By Tom Quiner

Homerun!

That’s my reaction to last night’s opening round of speeches at the Republican National Convention. I loved the way they developed the theme that “we built it.”

Republicans are the party of achievement, of entrepreneurship, of opportunity.

Democrats are the party of government.

In fairness to my many friends who vote Democrat, I speak for all Republicans that we need government. No argument with you. Where we part company: what type of government? Republicans embrace the type of government called for in the Constitution, which includes the tenth amendment.

Democrats like to ignore the tenth amendment.

From a conservative’s viewpoint, government can be a drag on entrepreneurial innovation. Excessive taxation, government regulations, and onerous licensing requirements slow down and some times even stop the people who “build it.”

From a liberal viewpoint, government can check the excesses of overzealous entrepreneurs and create a more secure marketplace for the country.

Both sides are correct.

The tension lies in where you draw the line.

Under the Obama administration, the line has shifted way Left, with a capital L. This isn’t the kind of government envisioned by our Founding Fathers. When the president doesn’t like a law, he says he’s just going to stop enforcing it.

The president and his party have piled on one new regulation after another and expanded the scope of the federal government far beyond any reasonable interpretation of the tenth amendment.

Liberal commentators are wringing their hands and saying this is the “new normal.” The solution: higher taxes on the innovators, entrepreneurs, and other top producers. In other words, they propose to “punish” productivity by taxing it more.

Their other solution is to expand the welfare state for the declining middle class which necessitates even more taxes on the productive, which results in less productivity, which results in less jobs, which increases the need for more dependence on government.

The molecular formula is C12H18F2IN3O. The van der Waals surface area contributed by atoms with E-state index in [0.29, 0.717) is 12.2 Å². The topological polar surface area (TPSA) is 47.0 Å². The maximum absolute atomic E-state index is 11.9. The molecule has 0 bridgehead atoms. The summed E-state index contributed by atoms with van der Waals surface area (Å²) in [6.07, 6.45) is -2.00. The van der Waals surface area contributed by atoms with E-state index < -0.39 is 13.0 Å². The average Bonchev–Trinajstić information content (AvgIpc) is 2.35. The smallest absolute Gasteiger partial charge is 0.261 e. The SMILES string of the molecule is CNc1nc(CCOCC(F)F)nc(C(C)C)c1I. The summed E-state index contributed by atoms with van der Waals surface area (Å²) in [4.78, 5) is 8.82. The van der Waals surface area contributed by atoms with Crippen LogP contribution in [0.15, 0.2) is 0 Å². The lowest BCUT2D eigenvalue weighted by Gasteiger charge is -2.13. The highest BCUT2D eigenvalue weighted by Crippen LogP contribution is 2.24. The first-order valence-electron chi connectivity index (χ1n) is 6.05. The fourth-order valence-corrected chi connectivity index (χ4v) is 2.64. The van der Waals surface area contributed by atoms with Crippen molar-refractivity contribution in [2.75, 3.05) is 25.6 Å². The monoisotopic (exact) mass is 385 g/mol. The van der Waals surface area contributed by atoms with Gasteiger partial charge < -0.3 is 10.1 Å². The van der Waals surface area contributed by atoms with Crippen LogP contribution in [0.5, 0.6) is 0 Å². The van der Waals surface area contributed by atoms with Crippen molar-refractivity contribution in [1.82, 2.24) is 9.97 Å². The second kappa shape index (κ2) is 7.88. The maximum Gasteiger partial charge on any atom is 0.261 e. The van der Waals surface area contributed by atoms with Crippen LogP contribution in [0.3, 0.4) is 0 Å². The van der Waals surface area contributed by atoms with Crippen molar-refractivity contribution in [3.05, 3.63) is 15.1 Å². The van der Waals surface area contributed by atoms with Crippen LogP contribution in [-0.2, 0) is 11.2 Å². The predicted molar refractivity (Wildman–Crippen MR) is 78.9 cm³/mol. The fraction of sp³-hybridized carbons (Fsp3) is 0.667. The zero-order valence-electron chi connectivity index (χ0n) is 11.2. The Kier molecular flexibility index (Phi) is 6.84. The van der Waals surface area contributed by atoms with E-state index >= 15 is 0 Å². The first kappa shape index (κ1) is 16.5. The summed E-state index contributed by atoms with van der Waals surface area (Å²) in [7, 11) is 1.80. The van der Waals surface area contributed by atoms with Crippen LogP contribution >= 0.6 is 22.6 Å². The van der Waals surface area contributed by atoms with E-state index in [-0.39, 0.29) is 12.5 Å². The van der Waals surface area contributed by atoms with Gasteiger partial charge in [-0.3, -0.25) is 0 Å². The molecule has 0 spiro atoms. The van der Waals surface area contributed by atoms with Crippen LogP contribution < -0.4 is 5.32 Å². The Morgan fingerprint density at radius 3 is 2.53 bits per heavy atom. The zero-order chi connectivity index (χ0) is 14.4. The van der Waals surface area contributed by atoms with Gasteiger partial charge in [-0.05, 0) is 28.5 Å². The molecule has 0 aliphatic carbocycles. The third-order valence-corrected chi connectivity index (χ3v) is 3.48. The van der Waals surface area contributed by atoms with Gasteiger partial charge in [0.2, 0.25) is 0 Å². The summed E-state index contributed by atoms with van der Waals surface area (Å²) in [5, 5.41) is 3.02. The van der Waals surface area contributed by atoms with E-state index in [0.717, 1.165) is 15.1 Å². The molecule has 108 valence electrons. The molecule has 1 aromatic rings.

That’s why we entrepreneurs bristle when Barack Obama scolds us that we didn’t build our business, that government deserves equal credit.

The arrogance is really hard to take.

Kudos to the Republicans for honoring the Americans who are building the businesses that create jobs for America.

These women and men who risk their last penny trying to build a business are the ones who often become rich. They become the same women and men reviled by the president and his party for not paying enough taxes.

It is a bogus argument.

IRS data from 2007 lays it on the line:

√ The top 1% earn 22% of the nation’s personal income but pay 40 percent of all personal income tax.

√ The top 5% earn 37% of the nation’s personal income but pay 61 percent of all personal income tax.

√ The top 10% earn 48% of the nation’s personal income but pay 71 percent of all personal income tax.

√ The bottom 50% earn 12% of the nation’s personal income but pay just 3 percent of all personal income tax.

Let us praise the productive who not only create the jobs for America, but shoulder most of the load for the lavish government created by Democrats.

More Americans need to mimic and learn from them.

Democrats need to stop mocking and loathing them.

1 Comment

  1. rcaamo on August 31, 2012 at 10:15 am

    During Romney’s speech last night, the pledge of alligiance came to mind. That which we recited faithfully every morning before class comes to point again:
    I pledge allegiance to the Flag of the United States of America, and to the Republic for which it stands, one Nation under God, indivisible, with liberty and justice for all.
    One nation, indivisable…seems we may not notice that our priorities are coming apart. Above all the clamor we are to be indivisable. Something is putting a wedge in our pledge. Need I say that it is obviously, then, unamerican. Again, the 45 goals of communism: 13. Do away with all loyalty oaths.
    If we do not say it, it may not sting us in our patriotism.
    Oddly, maybe, if we look at the 45 goals and the democratic platform, we might see the cause of the contention.

Leave a Comment